The aim of this study was to evaluate the clinical utility of arterial spin labeling (ASL) magnetic resonance imaging (MRI) for the detection of cerebellar hypoperfusion in patients with spinocerebellar degeneration (SCD). Regional cerebral blood flow (CBF) were obtained from ASL and I-IMP single-photon emission computed tomography (SPECT) images by volume-of-interest analysis in patients with SCD (n = 16). Regional CBF were also measured by ASL in age-matched controls (n = 19) and by SPECT in separate controls (n = 17). The cerebellar CBF values were normalized to the CBF values for the whole gray matter (nCBF) in ASL and SPECT. The mean cerebellar nCBF measured by ASL was lower in patients with SCD (0.70 ± 0.09) than in the controls (0.91 ± 0.05) (p < 0.001), which was consistent with the comparison using SPECT (0.82 ± 0.05 vs. 0.98 ± 0.05, p < 0.001). The cerebellar nCBF measured by ASL significantly correlated with that determined by SPECT in patients (r = 0.56, p < 0.001). ASL imaging showed decreased cerebellar blood flow, which correlated with that measured by SPECT, in patients with SCD. These findings suggest the clinical utility of noninvasive MRI with ASL for detecting cerebellar hypoperfusion in addition to atrophy, which would aid the diagnosis of SCD.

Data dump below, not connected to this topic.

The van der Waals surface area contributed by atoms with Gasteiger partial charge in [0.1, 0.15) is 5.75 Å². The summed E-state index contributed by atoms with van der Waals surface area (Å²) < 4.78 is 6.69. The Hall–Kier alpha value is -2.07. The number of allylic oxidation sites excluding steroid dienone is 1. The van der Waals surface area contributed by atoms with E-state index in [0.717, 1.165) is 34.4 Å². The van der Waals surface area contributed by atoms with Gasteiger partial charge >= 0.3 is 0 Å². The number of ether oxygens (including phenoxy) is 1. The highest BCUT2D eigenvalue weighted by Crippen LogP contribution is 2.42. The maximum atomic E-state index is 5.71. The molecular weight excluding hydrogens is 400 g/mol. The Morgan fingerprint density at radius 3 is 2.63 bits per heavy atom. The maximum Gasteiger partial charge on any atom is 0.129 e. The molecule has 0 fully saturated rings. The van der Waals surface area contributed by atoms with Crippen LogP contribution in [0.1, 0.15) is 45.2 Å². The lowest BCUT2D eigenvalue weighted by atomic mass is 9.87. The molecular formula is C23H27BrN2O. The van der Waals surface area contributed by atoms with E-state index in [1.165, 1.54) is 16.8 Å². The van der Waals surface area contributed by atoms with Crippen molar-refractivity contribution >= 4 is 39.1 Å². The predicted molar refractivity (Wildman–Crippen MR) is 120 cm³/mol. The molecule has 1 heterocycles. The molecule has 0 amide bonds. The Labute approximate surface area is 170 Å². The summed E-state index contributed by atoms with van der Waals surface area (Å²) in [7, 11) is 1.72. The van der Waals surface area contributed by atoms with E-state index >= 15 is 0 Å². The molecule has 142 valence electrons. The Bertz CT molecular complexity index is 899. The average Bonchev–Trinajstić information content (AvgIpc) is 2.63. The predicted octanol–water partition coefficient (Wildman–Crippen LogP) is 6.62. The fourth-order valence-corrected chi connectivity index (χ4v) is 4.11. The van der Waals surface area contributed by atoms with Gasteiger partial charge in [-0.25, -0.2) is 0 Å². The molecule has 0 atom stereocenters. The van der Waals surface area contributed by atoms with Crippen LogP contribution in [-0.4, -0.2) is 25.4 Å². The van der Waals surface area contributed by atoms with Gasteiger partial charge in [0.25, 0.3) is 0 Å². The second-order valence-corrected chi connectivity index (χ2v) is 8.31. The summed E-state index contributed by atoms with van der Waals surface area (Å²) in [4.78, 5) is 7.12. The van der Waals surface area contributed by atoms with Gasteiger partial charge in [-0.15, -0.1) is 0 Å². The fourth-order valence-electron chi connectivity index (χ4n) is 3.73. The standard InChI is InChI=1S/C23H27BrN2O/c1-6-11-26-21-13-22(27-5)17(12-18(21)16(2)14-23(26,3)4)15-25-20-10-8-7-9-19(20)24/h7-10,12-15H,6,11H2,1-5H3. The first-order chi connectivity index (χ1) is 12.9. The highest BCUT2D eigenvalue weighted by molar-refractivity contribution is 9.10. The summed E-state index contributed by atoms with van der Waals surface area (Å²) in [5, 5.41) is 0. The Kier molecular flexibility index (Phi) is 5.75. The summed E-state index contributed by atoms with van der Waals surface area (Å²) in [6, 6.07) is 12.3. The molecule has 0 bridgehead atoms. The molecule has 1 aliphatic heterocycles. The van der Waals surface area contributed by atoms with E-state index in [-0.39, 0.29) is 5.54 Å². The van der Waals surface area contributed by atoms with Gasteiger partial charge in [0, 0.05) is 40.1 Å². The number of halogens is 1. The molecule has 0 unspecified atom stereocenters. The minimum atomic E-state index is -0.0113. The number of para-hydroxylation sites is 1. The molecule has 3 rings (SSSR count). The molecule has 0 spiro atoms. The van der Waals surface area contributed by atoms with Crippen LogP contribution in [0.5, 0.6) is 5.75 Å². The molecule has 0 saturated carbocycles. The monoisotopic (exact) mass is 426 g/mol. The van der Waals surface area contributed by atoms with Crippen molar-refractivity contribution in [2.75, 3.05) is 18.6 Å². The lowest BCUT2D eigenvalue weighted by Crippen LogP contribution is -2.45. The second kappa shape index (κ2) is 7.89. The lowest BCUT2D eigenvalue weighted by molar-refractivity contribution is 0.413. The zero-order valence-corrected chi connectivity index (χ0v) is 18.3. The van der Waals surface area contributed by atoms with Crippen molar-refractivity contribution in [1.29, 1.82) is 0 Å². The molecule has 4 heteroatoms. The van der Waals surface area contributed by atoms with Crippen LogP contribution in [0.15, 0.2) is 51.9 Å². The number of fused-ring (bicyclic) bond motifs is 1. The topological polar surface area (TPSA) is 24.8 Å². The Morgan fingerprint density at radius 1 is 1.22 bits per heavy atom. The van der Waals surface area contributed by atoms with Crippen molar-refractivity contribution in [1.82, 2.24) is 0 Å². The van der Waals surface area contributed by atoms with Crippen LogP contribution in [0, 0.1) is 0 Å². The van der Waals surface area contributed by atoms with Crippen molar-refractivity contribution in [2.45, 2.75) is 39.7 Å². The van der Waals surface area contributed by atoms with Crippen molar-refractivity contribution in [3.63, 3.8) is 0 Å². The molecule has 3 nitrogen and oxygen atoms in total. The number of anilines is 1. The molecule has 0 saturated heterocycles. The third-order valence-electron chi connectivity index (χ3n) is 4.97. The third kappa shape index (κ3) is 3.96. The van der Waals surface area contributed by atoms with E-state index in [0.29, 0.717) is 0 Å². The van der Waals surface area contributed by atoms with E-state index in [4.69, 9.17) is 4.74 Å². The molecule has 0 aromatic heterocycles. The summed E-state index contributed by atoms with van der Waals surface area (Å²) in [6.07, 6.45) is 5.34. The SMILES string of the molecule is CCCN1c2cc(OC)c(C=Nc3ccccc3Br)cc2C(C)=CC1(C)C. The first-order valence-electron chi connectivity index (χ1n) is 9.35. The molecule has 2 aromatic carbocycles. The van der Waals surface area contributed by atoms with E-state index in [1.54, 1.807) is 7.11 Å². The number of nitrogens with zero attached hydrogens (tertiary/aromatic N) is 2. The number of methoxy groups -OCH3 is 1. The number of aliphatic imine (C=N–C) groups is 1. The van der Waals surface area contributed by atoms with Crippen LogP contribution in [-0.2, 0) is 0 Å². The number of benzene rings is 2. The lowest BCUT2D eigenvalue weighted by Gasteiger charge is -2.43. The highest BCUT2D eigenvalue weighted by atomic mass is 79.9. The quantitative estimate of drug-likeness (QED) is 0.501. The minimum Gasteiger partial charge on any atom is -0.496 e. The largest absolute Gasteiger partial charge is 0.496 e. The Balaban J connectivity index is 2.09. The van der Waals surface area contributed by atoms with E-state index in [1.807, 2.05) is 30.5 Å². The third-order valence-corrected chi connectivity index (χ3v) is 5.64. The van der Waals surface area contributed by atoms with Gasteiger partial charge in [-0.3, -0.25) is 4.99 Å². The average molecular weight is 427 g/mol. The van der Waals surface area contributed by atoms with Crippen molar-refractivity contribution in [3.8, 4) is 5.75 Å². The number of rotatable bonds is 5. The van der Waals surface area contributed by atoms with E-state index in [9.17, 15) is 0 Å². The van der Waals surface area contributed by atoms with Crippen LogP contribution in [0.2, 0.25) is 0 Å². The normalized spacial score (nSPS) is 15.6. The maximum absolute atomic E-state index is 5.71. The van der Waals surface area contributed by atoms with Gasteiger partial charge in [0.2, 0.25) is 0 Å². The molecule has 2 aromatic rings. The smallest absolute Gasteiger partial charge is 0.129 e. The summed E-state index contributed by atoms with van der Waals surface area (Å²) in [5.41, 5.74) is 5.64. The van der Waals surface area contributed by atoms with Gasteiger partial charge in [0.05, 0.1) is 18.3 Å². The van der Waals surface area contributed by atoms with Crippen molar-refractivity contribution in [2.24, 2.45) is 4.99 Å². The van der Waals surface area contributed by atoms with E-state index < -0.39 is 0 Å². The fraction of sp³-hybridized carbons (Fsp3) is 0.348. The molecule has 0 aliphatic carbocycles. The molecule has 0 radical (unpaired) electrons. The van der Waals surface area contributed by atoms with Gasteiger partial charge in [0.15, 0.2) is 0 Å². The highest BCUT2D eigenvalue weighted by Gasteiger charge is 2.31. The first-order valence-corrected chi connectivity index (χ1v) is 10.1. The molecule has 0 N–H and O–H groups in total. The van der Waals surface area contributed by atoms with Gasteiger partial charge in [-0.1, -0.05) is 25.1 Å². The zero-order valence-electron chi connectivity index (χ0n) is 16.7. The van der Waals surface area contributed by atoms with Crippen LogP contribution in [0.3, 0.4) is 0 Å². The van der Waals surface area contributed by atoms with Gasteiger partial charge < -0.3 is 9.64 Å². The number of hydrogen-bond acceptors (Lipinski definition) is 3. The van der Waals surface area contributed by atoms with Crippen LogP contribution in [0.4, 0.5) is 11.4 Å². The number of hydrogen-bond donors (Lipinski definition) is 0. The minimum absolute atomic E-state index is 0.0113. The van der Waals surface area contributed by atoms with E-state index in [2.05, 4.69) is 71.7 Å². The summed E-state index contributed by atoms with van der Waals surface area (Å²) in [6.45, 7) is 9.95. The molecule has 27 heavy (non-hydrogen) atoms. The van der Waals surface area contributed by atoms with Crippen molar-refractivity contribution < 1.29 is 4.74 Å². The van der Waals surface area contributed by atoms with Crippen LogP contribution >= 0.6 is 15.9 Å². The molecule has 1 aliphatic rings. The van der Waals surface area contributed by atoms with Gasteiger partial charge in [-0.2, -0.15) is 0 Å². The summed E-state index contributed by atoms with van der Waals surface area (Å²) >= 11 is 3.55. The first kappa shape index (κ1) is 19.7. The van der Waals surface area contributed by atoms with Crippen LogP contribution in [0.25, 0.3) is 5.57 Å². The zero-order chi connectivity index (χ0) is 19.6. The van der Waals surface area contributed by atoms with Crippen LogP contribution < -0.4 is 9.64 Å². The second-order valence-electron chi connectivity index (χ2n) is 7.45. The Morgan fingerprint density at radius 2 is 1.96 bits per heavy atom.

Prazosin, a potent and selective α-adrenoceptor antagonist, displaces 25% of C-CUMI-101 ([O-methyl-C]2-(4-(4-(2-methoxyphenyl)piperazin-1-yl)butyl)-4-methyl-1,2,4-triazine-3,5(2H,4H)dione) binding in monkey cerebellum. We sought to estimate the percentage contamination of C-CUMI-101 binding to α-adrenoceptors in human cerebellum under in vivo conditions. In vitro receptor-binding techniques were used to measure α-adrenoceptor density and the affinity of CUMI-101 for these receptors in human, monkey, and rat cerebellum. Binding potential (maximum number of binding sites × affinity [(1/dissociation constant]) was determined using in vitro homogenate binding assays in human, monkey, and rat cerebellum. H-prazosin was used to determine the maximum number of binding sites, as well as the dissociation constant of H-prazosin and the inhibition constant of CUMI-101. α-adrenoceptor density and the affinity of CUMI-101 for these receptors were similar across species. Cerebellar binding potentials were 3.7 for humans, 2.3 for monkeys, and 3.4 for rats. Reasoning by analogy, 25% of C-CUMI-101 uptake in human cerebellum reflects binding to α-adrenoceptors, suggesting that the cerebellum is of limited usefulness as a reference tissue for quantification in human studies.